“The period of John Adams' presidency declined into a time of political savagery with few parallels in American history, a season of paranoia in which the two parties surrendered all trust in each other.”
So, I just discovered the soundtrack to the Broadway musical Hamilton. I know, I know, I'm a couple years late to the party, but what a party! What an epic, tragic story! The wordplay! The music! All day long King George's bouncy breakup song to the colonies is tripping through my head.
And when push comes to shove
I will send a fully armed battalion
To remind you of my love
Da da da da da...
And then there's that unforgettable line from Hamilton and Lafayette that I kept seeing on Facebook memes without knowing where it came from. Hearing it context with the driving music behind it made me want to stand up and shout along:
Immigrants—we get the job done!
The music got me so interested in Hamilton and in the history of our nation's birth that had seemed so boring in fourth grade that I had to learn more. I started with the book that inspired the musical, 731 pages of print that demanded reading glasses: Alexander Hamilton, by Ron Chernow.
The book doesn't make you tap your toes, and it takes a lot longer than the musical's two hours and twenty-two minutes to get through, but Chernow is a great storyteller and brings the people and times to life. I couldn't wait to get off work each day and read some more.
I learned a lot about the nation's first Treasury Secretary and how he shaped our nation and government, but what inspired me the most was seeing how many uncanny parallels there were between those times and ours.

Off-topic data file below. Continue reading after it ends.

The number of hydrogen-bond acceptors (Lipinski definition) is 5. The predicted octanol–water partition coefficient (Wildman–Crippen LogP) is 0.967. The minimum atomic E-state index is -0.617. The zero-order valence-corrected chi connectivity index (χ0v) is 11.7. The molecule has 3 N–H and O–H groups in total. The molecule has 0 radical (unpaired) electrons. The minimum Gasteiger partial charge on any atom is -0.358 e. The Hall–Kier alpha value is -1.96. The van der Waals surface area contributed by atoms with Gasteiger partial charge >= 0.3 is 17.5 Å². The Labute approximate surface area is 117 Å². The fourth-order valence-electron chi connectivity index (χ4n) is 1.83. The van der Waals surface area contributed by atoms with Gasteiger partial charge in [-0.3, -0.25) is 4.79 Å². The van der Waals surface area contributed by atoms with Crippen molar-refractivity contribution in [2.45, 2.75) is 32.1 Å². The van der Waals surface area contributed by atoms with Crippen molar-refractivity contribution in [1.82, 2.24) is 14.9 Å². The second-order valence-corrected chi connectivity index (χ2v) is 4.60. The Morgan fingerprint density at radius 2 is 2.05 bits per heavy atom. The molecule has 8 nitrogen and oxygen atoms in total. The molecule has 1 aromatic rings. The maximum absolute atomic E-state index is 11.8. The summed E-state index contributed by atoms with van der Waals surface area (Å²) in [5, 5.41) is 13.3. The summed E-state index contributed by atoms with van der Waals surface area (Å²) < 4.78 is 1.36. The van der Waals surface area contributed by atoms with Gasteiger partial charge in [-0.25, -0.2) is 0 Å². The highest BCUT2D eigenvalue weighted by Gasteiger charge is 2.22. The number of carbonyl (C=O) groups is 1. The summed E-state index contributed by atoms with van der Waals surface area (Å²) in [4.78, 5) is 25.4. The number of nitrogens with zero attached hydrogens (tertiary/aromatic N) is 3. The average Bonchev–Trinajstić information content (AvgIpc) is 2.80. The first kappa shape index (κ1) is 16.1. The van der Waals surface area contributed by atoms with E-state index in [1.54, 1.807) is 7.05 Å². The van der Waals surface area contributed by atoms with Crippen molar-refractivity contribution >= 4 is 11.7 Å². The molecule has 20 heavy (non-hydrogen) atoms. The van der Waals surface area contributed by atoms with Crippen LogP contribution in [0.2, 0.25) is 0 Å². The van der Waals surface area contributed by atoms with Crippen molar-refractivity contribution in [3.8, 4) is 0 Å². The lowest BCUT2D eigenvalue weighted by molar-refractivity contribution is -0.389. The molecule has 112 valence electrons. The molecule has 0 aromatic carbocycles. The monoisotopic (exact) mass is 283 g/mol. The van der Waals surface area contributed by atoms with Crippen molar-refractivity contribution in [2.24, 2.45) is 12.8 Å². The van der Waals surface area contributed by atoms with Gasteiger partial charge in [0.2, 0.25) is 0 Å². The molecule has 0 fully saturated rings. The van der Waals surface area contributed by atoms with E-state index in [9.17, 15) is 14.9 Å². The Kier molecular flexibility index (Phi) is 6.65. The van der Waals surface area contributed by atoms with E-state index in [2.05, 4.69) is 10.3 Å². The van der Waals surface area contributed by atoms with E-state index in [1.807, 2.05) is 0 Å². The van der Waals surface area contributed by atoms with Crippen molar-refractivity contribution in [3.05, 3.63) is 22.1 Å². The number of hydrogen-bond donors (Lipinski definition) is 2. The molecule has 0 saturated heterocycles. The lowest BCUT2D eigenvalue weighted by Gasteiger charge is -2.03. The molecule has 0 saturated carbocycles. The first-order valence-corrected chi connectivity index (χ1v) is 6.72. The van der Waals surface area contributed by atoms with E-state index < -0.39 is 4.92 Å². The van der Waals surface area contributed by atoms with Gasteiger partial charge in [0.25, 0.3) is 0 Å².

I get discouraged by the bitter political climate and divisiveness that have infected our country and just assumed that things would have been radically different during the age of intellectual giants working together to win their freedom, write our extraordinary Constitution, and build a brand new nation from the ground up. Not so! A few of the many parallels:
A hyper-partisan climate that threatened to paralyze the government. As Thomas Jefferson described it: "Party animosities have raised a wall of separation between those who differ in political sentiments." Sound familiar?
Politicians and their followers vilified each other in the press in the harshest terms, attributing sinister or greedy motives to their political views, usually anonymously. Who needs the internet?
Media sources exhibited shameless partisanship, making no effort to appear unbiased. "Fake news" was a problem, as there were few standards for backing up rumors with reliable sources. Jefferson wrote: “Nothing can now be believed which is seen in a newspaper. Truth itself becomes suspicious by being put into that polluted vehicle.”
The federal debt was a problem. In fact, 55% of the federal budget went to service debt from the Revolutionary War. (Today it's about 6%, but then, our budget is much, much bigger).